This is particularly true for those who stick to one song for a prolonged stretch of fights. For someone like Ronda Rousey, who walks out to Joan Jett’s “Bad Reputation,” the song is an apt description of her public persona, whereas Robbie Lawler’s relentlessly entertaining energy in the cage is perfectly represented by Sam and Dave’s “Hold On (I’m Comin’).”

Max Holloway is among the few fighters who have found the single best song to represent who they are and how they fight. Moke Boy’s “Hawaiian Kickboxer” is Hawaiian country music, and Holloway’s hometown of Waianae, Oahu, is most definitely Hawaiian countryside. In fact, singer Moses Kamealoha III — Moke Boy himself — is from Waianae and wrote the song when he got kicked out of Waianae High School.

The humble simplicity of the song is fitting for Holloway, who remains grounded after achieving considerable success in a sport beloved by most people from Hawaii. While Holloway often draws comparisons to the state’s greatest MMA offspring in B.J. Penn, their choices in walkout music share the same Venn diagram that the fighters themselves do…”

 

Read more at Sherdog

Read more

By In sustainability

The Elephant on the Island

“I was able to go back home to Kailua this past Christmas. It was the first time in nearly two years I’ve been in Hawaii. Naturally, the reason for my return was family; 3 of my parents’ 4 children no longer live in-state and we were all back for my brother’s wedding.

Like any prolonged exposure to family, it started off pleasant and enjoyable, but as more family members arrived and unpacked in my parents’ house, the more cramped and busy it became.

At its critical mass, the house had 11 adults and 2 children sharing quarters. Couches became beds, there were two-hour waits for the bathroom, parking was an elaborate orchestration, and there was virtually nowhere for anyone to go for any kind of solitude. The compounding pressure of numbers started to wear on me – I became embarrassingly frustrated and impatient, especially considering I was with my family on vacation and away from the blustery winter weather of Seoul.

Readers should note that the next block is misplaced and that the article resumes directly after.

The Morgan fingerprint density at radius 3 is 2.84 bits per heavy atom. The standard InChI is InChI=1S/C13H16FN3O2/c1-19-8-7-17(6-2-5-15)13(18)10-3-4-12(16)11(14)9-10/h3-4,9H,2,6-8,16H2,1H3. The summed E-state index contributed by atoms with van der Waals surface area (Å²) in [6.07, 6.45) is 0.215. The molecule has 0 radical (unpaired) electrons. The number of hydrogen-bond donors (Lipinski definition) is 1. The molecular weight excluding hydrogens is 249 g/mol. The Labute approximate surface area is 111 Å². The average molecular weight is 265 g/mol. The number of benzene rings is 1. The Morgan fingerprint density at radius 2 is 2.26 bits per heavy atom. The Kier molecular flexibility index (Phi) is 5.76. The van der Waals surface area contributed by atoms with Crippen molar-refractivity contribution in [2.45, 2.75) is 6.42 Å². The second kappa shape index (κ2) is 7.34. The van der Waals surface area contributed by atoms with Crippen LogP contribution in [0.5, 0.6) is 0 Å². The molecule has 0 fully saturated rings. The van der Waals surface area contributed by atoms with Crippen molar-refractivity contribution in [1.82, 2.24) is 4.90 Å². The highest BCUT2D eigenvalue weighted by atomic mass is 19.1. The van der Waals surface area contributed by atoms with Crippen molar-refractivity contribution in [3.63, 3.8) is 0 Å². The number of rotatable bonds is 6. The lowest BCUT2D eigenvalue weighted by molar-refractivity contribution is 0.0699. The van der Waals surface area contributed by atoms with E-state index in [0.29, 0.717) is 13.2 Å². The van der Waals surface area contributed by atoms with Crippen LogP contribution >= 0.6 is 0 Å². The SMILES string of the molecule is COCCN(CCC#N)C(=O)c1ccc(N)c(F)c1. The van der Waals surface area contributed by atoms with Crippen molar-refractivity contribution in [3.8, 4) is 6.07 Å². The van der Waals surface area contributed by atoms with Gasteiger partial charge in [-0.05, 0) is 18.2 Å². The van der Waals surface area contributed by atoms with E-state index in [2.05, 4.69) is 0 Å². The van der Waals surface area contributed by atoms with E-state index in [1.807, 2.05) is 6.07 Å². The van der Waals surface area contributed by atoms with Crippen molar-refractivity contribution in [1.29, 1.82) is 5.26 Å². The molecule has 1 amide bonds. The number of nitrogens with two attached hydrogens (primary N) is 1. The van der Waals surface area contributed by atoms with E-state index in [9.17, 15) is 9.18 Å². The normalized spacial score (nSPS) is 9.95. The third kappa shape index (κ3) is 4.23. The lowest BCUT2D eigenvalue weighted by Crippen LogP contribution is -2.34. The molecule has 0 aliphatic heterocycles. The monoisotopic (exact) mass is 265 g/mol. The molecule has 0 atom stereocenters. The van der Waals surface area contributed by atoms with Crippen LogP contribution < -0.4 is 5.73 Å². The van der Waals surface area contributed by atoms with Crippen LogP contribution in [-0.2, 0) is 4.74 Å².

Meanwhile, Kailua as a town mirrored this very same dynamic. The town of my childhood has transformed fundamentally in the last decade. Two-plus hours in traffic to go to the grocery store, another 15-20 minutes just to find parking, and even the most secluded and hidden beach accesses I know were packed from 8 a.m. to 4 p.m. everyday. At least it’s not below freezing, I reminded myself…”

 

Read more at Civil Beat

Read more

By In essay

What I’ve Learned About Being Local

“Before I left home last year to move to Korea, my nostalgic flashbacks to my life in Hawaii became particularly acute.

My parents still live close to my elementary school in Aikahi, and I remember how stoked everyone in the neighborhood was when the new playground was built — and how terrified we were when it almost burned down.

I would get out early on Wednesdays and go to Dave’s Ice Cream with my dad and my brother. I remember the liberation I felt when I got my first bus pass. I remember it all: There was the beach park where I got in my first fight, and the fence my friends and I used to hop over in middle school to smoke in secrecy…”

 

Read more at Honolulu Civil Beat

Read more